CHICAGO - Patients with peripheral arterial disease who remain active in daily tasks such as shopping and walking have a third the risk of dying compared with those who are more sedentary.
CHICAGO, July 6 - Patients with peripheral arterial disease who remain active in daily tasks such as shopping and walking have a third the risk of dying compared with those who are more sedentary.
That's the word from Mary M. McDermott, M.D., of Northwestern here, and colleagues, reporting in the online edition of Circulation.
The investigators followed men and women in their 60s and 70s who had peripheral arterial disease of the lower extremities, and found that those who were the least active in their daily activities had about a 3.5-fold risk for dying compared with the most active group.
"Anything patients with peripheral arterial disease can do in their daily life to be more active may help them live longer," said Dr. McDermott.
The investigators conducted an observational study of 460 men and women, mean age 71.9 (+ 8.4) years who were followed for nearly 5 years.
The participants were interviewed at baseline about their physical activities, including how far they walked (in blocks) each week, and how many flights of stairs they climbed.
In addition to demographic data, the authors collected information on the participants' race, body mass index, hypertension, smoking, comorbidities, total cholesterol, HDL cholesterol, leg symptoms, and ankle-brachial index.
Participants also performed a 6-minute walk test, and 225 of the 460 wore vertical accelerometers for seven days.
At the 57-month follow-up, 134 people in the cohort (29%) had died, including 75 of the 225 (33%) who had worn accelerometers at study initiation.
The investigators found that participants with higher activity levels at baseline on accelerometry had a lower all-cause mortality rate (P for trend = 0.003).
Compared with patients in the highest fourth of total activity, those in the lowest fourth had a significantly higher all-cause mortality risk (hazard ratio 3.48, 95% confidence interval 1.23 to 9.87, P=0.019).
In covariate analysis, diabetes and pulmonary disease were also significantly associated with increased risk of death (P= 0.002 and 0.035, respectively).
The least active participants at baseline (among those who wore accelerometers) also had about twice the risk for the combined endpoint of cardiovascular events or cardiovascular mortality as the most active participants (hazard ratio for inactivity, 2.10, 95% CI, 1.06 to 4.14, P=0.033).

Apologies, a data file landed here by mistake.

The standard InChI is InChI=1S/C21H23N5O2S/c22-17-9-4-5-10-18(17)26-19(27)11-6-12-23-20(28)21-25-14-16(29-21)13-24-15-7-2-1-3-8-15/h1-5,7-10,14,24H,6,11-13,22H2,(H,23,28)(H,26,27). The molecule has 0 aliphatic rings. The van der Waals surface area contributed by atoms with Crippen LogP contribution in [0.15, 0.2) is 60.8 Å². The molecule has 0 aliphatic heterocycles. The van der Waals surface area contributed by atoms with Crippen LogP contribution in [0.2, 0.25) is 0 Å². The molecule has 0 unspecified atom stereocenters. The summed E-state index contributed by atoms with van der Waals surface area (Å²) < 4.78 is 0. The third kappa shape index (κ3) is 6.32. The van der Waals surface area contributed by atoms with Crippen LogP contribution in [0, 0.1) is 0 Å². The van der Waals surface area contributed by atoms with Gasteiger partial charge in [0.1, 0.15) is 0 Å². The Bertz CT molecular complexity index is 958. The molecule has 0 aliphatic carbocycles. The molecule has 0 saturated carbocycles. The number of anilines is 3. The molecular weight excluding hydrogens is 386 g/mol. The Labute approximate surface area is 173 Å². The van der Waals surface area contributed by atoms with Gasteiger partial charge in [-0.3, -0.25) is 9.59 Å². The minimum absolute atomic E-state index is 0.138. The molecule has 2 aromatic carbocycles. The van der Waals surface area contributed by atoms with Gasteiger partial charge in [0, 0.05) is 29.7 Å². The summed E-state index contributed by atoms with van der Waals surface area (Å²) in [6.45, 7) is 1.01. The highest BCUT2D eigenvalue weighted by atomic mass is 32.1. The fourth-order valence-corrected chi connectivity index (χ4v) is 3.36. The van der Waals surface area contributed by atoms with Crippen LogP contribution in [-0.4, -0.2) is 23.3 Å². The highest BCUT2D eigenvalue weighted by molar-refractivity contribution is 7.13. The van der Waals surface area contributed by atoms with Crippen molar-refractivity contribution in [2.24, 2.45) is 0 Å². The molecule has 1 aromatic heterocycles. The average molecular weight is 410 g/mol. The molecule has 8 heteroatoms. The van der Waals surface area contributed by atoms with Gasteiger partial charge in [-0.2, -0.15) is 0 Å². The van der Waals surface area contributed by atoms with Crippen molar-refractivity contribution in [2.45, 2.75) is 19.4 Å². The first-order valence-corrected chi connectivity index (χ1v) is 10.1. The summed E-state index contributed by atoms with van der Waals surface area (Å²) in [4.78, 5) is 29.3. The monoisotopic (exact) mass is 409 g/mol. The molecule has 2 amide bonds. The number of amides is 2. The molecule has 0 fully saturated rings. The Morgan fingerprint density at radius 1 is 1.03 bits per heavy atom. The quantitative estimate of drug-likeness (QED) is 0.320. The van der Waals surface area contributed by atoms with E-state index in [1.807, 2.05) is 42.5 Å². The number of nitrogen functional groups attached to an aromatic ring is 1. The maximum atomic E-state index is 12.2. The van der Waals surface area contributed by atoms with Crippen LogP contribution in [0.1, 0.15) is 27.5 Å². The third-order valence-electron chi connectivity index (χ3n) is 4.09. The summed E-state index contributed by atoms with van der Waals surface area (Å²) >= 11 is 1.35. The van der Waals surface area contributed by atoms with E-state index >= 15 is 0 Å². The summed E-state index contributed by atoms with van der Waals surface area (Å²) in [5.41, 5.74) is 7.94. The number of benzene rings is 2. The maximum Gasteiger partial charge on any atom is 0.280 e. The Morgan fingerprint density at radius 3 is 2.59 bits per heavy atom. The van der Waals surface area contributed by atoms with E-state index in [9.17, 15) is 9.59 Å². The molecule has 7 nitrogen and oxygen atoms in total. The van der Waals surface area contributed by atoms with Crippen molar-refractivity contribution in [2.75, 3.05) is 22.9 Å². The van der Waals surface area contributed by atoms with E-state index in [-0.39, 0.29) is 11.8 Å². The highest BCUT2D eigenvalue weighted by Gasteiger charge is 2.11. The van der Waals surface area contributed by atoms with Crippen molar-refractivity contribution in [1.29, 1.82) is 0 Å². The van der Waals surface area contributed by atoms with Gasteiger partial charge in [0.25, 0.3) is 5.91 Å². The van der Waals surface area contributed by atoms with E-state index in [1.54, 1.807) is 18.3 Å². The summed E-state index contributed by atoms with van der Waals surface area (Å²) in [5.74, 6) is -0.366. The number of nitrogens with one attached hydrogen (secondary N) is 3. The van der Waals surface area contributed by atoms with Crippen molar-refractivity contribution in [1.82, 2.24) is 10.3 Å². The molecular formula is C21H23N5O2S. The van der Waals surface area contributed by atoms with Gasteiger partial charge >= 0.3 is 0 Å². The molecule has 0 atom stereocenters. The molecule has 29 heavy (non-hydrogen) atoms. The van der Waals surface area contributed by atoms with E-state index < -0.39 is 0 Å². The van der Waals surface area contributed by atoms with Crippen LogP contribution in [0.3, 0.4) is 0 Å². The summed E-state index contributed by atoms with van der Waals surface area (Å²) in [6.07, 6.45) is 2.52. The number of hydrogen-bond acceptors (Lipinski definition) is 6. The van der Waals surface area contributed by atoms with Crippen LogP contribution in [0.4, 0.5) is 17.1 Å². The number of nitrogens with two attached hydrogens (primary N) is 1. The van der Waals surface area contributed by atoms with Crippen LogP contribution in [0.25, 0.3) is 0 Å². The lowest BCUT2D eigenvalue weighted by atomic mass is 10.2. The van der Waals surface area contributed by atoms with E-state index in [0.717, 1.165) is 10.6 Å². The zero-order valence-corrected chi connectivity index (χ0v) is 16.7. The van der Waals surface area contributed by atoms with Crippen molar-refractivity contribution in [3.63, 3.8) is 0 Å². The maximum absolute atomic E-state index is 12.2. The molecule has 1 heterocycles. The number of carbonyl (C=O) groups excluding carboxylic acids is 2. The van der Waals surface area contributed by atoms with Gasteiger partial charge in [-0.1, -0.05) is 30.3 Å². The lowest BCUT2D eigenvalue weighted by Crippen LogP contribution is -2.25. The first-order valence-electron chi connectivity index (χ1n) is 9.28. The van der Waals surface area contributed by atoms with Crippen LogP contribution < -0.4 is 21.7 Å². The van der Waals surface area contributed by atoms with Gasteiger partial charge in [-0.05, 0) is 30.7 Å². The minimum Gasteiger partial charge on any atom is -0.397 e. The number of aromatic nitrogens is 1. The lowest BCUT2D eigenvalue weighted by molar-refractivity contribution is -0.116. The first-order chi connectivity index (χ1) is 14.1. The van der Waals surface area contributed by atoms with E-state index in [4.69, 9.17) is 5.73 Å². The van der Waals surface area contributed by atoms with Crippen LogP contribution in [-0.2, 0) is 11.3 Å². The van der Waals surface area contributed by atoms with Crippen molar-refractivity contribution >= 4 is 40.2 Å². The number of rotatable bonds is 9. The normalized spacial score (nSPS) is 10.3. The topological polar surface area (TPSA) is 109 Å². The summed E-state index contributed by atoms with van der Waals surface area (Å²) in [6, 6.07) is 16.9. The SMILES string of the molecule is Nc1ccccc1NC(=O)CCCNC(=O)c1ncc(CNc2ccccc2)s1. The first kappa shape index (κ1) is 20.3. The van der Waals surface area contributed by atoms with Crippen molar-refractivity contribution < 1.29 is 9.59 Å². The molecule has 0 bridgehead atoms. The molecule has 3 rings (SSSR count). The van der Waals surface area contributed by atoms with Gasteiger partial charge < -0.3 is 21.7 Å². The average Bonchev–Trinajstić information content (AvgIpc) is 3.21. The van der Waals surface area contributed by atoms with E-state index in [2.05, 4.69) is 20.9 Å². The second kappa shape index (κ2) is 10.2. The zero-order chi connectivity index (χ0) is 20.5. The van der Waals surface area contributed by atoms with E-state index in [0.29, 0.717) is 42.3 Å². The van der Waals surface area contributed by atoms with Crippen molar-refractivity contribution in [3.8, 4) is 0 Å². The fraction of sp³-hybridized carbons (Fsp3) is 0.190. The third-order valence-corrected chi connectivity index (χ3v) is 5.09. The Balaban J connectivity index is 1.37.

Better six-minute walk test performance at baseline was a predictor for lower mortality at followup after adjustment of the data for age, gender, race, ankle-brachial index, BMI, smoking, comorbidities, total cholesterol, HDL, and leg symptoms.
For each standard deviation increment increase of walk test performance, there was a 0.76 drop in hazard ratio for death, the authors found.
The authors noted that their findings were limited by the observational design of the study, and the fact that only about half of the patients at baseline had objective accelerometer measures of activity, due to a shortage of the measurement devices.
They also acknowledged that their findings could have been due to the higher general mortality risk among patients with peripheral arterial disease, although when they conducted an analysis excluding deaths that occurred during the first two years of followup, there was no change in the results, they pointed out.
"Peripheral arterial disease patients with higher levels of physical activity during daily life have reduced mortality rates," Dr. McDermott and colleagues wrote. "Future study with a clinical trial is necessary to determine whether interventions that increase physical activity levels during daily life reduce mortality in patients with PAD. In the meantime, the present findings suggest that clinicians should encourage patients with PAD to increase their physical activity during daily life."